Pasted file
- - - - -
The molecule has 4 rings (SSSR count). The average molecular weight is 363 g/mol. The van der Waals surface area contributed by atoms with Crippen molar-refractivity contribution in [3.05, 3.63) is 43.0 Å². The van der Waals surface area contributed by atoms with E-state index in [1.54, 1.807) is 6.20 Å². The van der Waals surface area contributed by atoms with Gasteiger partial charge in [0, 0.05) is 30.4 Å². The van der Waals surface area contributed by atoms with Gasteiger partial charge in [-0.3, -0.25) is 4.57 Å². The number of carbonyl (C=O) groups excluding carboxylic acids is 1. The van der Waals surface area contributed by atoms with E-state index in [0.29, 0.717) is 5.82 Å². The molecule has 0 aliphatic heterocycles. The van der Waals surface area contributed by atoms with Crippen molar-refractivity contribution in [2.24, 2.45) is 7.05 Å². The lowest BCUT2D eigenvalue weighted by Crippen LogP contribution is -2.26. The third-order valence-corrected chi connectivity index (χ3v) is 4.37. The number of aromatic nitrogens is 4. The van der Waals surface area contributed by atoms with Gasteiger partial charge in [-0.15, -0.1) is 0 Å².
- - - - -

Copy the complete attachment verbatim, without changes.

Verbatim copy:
The molecule has 4 rings (SSSR count). The average molecular weight is 363 g/mol. The van der Waals surface area contributed by atoms with Crippen molar-refractivity contribution in [3.05, 3.63) is 43.0 Å². The van der Waals surface area contributed by atoms with E-state index in [1.54, 1.807) is 6.20 Å². The van der Waals surface area contributed by atoms with Gasteiger partial charge in [0, 0.05) is 30.4 Å². The van der Waals surface area contributed by atoms with Gasteiger partial charge in [-0.3, -0.25) is 4.57 Å². The number of carbonyl (C=O) groups excluding carboxylic acids is 1. The van der Waals surface area contributed by atoms with E-state index in [0.29, 0.717) is 5.82 Å². The molecule has 0 aliphatic heterocycles. The van der Waals surface area contributed by atoms with Crippen molar-refractivity contribution in [2.24, 2.45) is 7.05 Å². The lowest BCUT2D eigenvalue weighted by Crippen LogP contribution is -2.26. The third-order valence-corrected chi connectivity index (χ3v) is 4.37. The number of aromatic nitrogens is 4. The van der Waals surface area contributed by atoms with Gasteiger partial charge in [-0.15, -0.1) is 0 Å².